Prime Minister Justin Trudeau in Gatineau speaking about the MMIWG National Inquiry’s final report.
The final report of the National Inquiry Into Missing and Murdered Indigenous Women and Girls (MMIWG) was made public this week. Though this report is a voluminous 1,200 pages, filled with heart-wrenching personal accounts, and includes 231 recommendations for government, lawyers and police, it appears it may be summed up (or dismissed) with one word: genocide.
It took more than three years, dozens of community meetings across Canada, testimony from more than 2,000 Canadians, and a four hour ceremony unveiling the final report; and, it is remarkably insulting to think it took all of this to be wholly eclipsed by a single, unnecessarily controversial word.
Marion Buller, Chief Commissioner of the Inquiry, stated during Monday’s ceremony: “This report is about deliberate race, identity and gender-based genocide.” She used the word genocide deliberately. With it, one assumes Chief Buller wished to elevate the work of the Inquiry and its findings. However, with it she has set in motion a national debate not on what might be, but on what was; not on how we might address the past and current injustices, but whether our forefathers and Canadians today are guilty of genocide.
John Ivison of the National Post observed: “The MMIW report is devastating, but its uncompromising nature may limit its impact.” Ivison wrote a very thoughtful critique of Chief Buller’s insistence on such a weighty accusation: “The report’s release seems set to stoke division rather than engender good will… But even right-thinking people who are appalled by the victimization statistics are likely to recoil at the charge they are complicit in genocide. Canada has added three million new citizens in the past decade. Are newly-arrived Canadians going to feel remorse for a colonial past for which they bear no responsibility? To ask the question is to answer it.”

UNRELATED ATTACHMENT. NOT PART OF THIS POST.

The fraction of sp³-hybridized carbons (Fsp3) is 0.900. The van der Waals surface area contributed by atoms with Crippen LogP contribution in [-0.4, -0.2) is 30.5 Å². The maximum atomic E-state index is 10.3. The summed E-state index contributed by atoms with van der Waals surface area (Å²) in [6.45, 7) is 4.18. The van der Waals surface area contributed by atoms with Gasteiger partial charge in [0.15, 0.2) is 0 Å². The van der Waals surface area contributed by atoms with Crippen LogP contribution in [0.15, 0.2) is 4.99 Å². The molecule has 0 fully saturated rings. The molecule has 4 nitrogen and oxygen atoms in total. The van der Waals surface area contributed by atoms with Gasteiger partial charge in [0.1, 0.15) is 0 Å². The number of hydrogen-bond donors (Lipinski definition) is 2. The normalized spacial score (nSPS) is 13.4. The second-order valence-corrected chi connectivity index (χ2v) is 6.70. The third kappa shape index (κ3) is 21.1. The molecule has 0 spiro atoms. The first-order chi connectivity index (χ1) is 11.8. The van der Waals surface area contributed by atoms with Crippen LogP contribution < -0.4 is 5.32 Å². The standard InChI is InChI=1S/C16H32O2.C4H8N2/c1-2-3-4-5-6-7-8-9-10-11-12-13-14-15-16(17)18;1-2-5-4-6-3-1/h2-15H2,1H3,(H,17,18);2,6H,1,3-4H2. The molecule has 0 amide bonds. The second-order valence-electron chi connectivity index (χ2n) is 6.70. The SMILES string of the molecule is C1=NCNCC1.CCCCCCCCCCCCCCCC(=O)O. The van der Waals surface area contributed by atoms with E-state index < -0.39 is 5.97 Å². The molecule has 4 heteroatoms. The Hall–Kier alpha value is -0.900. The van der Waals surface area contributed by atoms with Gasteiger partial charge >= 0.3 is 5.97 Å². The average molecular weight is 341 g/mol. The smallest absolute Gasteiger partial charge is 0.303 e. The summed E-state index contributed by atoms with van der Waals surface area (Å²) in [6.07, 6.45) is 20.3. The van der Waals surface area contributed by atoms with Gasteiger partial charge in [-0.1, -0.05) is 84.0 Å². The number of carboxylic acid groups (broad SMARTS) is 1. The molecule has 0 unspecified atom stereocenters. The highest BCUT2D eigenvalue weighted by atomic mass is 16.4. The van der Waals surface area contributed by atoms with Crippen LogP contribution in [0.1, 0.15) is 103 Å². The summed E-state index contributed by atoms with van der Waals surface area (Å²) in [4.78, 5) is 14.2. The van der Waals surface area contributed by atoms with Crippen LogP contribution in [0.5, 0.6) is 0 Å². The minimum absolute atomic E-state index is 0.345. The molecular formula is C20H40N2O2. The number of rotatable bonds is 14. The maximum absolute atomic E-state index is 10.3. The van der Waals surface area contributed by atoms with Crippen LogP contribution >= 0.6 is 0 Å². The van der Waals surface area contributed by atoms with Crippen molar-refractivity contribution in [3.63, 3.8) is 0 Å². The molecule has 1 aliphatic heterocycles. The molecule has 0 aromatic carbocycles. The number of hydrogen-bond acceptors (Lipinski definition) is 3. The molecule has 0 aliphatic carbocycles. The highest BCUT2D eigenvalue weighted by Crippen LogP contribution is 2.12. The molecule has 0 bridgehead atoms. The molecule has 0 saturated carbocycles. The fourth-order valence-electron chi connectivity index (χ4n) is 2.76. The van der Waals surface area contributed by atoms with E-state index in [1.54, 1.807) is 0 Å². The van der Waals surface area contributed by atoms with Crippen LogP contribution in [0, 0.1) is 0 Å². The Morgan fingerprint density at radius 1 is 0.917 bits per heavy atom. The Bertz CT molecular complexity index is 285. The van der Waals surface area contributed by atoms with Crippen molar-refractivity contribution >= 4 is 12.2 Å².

University College London lawyer and professor Philippe Sands is a learned scholar who has worked on genocide cases at the International Court of Justice and written many books on international law. Sands stated in an interview this week: “The moment you put the g-word in, whether it’s Myanmar, Armenia, whatever it is, everyone pays attention because it is seen as the crime of crimes.” Sands muses that the use of the word might result in unfortunate consequences that will entrench a group-versus-group dynamic. “When you allege that one group is being targeted, it increases psychologically their sense of victimization as a member of a group, and that in turn will engender feelings of even greater hatred towards the perpetrator of the crime, which tends to be another group.”